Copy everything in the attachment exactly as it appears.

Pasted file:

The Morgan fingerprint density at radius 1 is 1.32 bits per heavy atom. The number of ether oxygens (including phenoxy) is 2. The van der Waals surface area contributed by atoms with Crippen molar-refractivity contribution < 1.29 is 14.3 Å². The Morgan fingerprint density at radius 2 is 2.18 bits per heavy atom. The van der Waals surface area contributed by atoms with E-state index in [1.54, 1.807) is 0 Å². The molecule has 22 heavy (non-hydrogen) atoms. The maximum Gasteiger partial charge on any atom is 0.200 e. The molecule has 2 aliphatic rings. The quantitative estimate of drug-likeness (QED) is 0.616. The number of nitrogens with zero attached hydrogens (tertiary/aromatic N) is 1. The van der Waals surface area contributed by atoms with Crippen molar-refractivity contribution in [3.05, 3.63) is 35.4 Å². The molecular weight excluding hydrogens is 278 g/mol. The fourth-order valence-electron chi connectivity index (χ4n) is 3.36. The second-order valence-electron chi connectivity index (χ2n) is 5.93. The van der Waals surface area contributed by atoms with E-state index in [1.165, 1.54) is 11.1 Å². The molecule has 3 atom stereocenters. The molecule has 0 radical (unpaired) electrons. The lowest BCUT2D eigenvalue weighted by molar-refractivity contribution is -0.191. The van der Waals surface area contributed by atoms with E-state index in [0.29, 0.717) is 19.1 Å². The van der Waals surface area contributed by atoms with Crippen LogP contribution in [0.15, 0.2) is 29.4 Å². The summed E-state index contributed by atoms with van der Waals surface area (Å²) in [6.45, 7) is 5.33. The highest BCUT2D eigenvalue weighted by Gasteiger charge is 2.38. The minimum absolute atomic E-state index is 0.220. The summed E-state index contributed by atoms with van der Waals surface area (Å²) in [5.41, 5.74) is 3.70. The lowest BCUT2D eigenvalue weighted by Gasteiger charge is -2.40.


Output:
The Morgan fingerprint density at radius 1 is 1.32 bits per heavy atom. The number of ether oxygens (including phenoxy) is 2. The van der Waals surface area contributed by atoms with Crippen molar-refractivity contribution < 1.29 is 14.3 Å². The Morgan fingerprint density at radius 2 is 2.18 bits per heavy atom. The van der Waals surface area contributed by atoms with E-state index in [1.54, 1.807) is 0 Å². The molecule has 22 heavy (non-hydrogen) atoms. The maximum Gasteiger partial charge on any atom is 0.200 e. The molecule has 2 aliphatic rings. The quantitative estimate of drug-likeness (QED) is 0.616. The number of nitrogens with zero attached hydrogens (tertiary/aromatic N) is 1. The van der Waals surface area contributed by atoms with Crippen molar-refractivity contribution in [3.05, 3.63) is 35.4 Å². The molecular weight excluding hydrogens is 278 g/mol. The fourth-order valence-electron chi connectivity index (χ4n) is 3.36. The second-order valence-electron chi connectivity index (χ2n) is 5.93. The van der Waals surface area contributed by atoms with E-state index in [1.165, 1.54) is 11.1 Å². The molecule has 3 atom stereocenters. The molecule has 0 radical (unpaired) electrons. The lowest BCUT2D eigenvalue weighted by molar-refractivity contribution is -0.191. The van der Waals surface area contributed by atoms with E-state index in [0.29, 0.717) is 19.1 Å². The van der Waals surface area contributed by atoms with Crippen LogP contribution in [0.15, 0.2) is 29.4 Å². The summed E-state index contributed by atoms with van der Waals surface area (Å²) in [6.45, 7) is 5.33. The highest BCUT2D eigenvalue weighted by Gasteiger charge is 2.38. The minimum absolute atomic E-state index is 0.220. The summed E-state index contributed by atoms with van der Waals surface area (Å²) in [5.41, 5.74) is 3.70. The lowest BCUT2D eigenvalue weighted by Gasteiger charge is -2.40.